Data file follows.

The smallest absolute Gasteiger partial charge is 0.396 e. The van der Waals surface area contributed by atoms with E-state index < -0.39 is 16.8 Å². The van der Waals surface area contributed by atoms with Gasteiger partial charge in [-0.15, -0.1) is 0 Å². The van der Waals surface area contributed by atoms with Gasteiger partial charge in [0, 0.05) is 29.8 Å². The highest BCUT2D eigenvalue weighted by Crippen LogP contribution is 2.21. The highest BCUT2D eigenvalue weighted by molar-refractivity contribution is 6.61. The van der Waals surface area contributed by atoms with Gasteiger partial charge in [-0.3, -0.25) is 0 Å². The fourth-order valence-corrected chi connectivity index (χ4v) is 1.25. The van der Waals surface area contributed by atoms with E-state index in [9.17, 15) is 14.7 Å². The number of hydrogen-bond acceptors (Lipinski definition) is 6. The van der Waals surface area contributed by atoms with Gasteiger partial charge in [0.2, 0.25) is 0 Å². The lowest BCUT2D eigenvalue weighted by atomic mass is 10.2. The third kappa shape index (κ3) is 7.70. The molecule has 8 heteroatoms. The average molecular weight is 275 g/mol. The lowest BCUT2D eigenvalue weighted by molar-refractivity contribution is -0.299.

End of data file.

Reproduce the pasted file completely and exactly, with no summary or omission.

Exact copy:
The smallest absolute Gasteiger partial charge is 0.396 e. The van der Waals surface area contributed by atoms with E-state index < -0.39 is 16.8 Å². The van der Waals surface area contributed by atoms with Gasteiger partial charge in [-0.15, -0.1) is 0 Å². The van der Waals surface area contributed by atoms with Gasteiger partial charge in [0, 0.05) is 29.8 Å². The highest BCUT2D eigenvalue weighted by Crippen LogP contribution is 2.21. The highest BCUT2D eigenvalue weighted by molar-refractivity contribution is 6.61. The van der Waals surface area contributed by atoms with Gasteiger partial charge in [-0.3, -0.25) is 0 Å². The fourth-order valence-corrected chi connectivity index (χ4v) is 1.25. The van der Waals surface area contributed by atoms with E-state index in [9.17, 15) is 14.7 Å². The number of hydrogen-bond acceptors (Lipinski definition) is 6. The van der Waals surface area contributed by atoms with Gasteiger partial charge in [0.2, 0.25) is 0 Å². The lowest BCUT2D eigenvalue weighted by atomic mass is 10.2. The third kappa shape index (κ3) is 7.70. The molecule has 8 heteroatoms. The average molecular weight is 275 g/mol. The lowest BCUT2D eigenvalue weighted by molar-refractivity contribution is -0.299.